WASHINGTON -- Three Ohio cities are among the eight expressing interest in hosting the 2016 Republican National Convention.
Cleveland, Columbus and Cincinnati all sent teams to learn more from the RNC site selection committee on what they are expected to bring to the table in terms of hotel room and facilities capable of holding major events.
Cuyahoga County Republican Rob Frost and Valarie McCall, Cleveland's Chief of Governmental affairs, were among those representing Cleveland.
Former State Party Chairman Bob Bennett took part by phone.
Columbus has already made a showy pitch to the RNC. Cleveland's approach has been low profile.
Mayor Frank Jackson declines interviews on the subject so far.
But McCall has told Channel 3 that a lack of public presence should not be mistaken for a lack of effort.
Cincinnati also sent a delegation as the last of the cities to get involved.
Final proposals are due by Feb. 26.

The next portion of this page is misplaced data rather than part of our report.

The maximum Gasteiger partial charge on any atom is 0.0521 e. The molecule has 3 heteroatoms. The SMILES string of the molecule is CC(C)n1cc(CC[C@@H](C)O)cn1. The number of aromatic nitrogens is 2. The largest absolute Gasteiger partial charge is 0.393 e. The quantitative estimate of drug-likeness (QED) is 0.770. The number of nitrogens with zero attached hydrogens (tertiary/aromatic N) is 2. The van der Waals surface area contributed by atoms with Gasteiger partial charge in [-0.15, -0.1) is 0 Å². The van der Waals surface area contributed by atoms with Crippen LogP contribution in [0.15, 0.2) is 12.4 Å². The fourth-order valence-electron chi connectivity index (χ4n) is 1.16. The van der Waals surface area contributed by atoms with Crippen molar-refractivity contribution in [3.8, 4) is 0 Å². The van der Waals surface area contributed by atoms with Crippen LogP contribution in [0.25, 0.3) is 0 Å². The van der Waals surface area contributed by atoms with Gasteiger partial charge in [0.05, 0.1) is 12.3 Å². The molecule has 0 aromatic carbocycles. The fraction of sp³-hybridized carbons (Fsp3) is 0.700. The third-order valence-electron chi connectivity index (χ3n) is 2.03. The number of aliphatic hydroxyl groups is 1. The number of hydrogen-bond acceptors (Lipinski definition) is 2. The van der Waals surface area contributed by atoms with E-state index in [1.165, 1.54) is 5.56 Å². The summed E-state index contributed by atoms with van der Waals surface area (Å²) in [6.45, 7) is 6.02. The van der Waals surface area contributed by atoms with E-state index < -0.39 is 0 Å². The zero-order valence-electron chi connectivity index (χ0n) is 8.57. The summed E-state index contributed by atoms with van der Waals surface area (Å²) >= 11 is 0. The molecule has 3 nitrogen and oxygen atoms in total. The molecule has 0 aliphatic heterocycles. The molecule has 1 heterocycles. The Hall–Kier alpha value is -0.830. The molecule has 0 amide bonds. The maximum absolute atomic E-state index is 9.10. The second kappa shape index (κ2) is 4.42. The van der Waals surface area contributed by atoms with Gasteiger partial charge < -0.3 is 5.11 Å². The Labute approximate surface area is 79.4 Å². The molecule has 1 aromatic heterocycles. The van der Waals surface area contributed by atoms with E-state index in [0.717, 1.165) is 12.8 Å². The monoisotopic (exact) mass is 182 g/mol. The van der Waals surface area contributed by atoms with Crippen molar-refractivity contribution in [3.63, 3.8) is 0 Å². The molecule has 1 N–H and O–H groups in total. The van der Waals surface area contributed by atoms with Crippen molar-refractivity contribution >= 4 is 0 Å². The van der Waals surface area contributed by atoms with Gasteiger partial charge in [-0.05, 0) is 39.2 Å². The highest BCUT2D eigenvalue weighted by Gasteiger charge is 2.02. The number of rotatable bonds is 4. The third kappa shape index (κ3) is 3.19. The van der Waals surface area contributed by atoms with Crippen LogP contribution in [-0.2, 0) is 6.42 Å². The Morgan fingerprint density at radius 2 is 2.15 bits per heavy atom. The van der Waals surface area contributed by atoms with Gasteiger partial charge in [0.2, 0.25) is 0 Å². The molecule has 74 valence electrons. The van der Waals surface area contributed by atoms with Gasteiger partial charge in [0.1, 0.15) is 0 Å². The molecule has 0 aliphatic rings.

Ohio Republican Party Chairman Matt Borges said, "There is certainly an excellent opportunity for Cleveland that was a finalist in 2008."
The site selection committee is expected to attend finalist cities sometime in April..
Other cities expressing interest include Kansas City, Denver, Phoenix, Dallas and Las Vegas.
Some political observers think Ohio's key role in elections heightens the chances of landing a convention here.
Borges said, "Ohio is the epicenter of the political universe...Ohio sells itself. The importance of a convention in Ohio is not lost on anyone."
No Republican has ever won the White House without carrying the Buckeye state.
Cleveland will add 6 new hotels with more than 1700 additional rooms by 2016.
The Q would host the main convention. The new Convention Center could play a role too.
Some observers believe the loss of the United hub could work against Cleveland's bid.
The host city will be expected to raise 20 to 25 million dollars to help absorb convention-related costs.
Cleveland is prepared to bid for the Democratic convention if it winds up an also-ran for the RNC.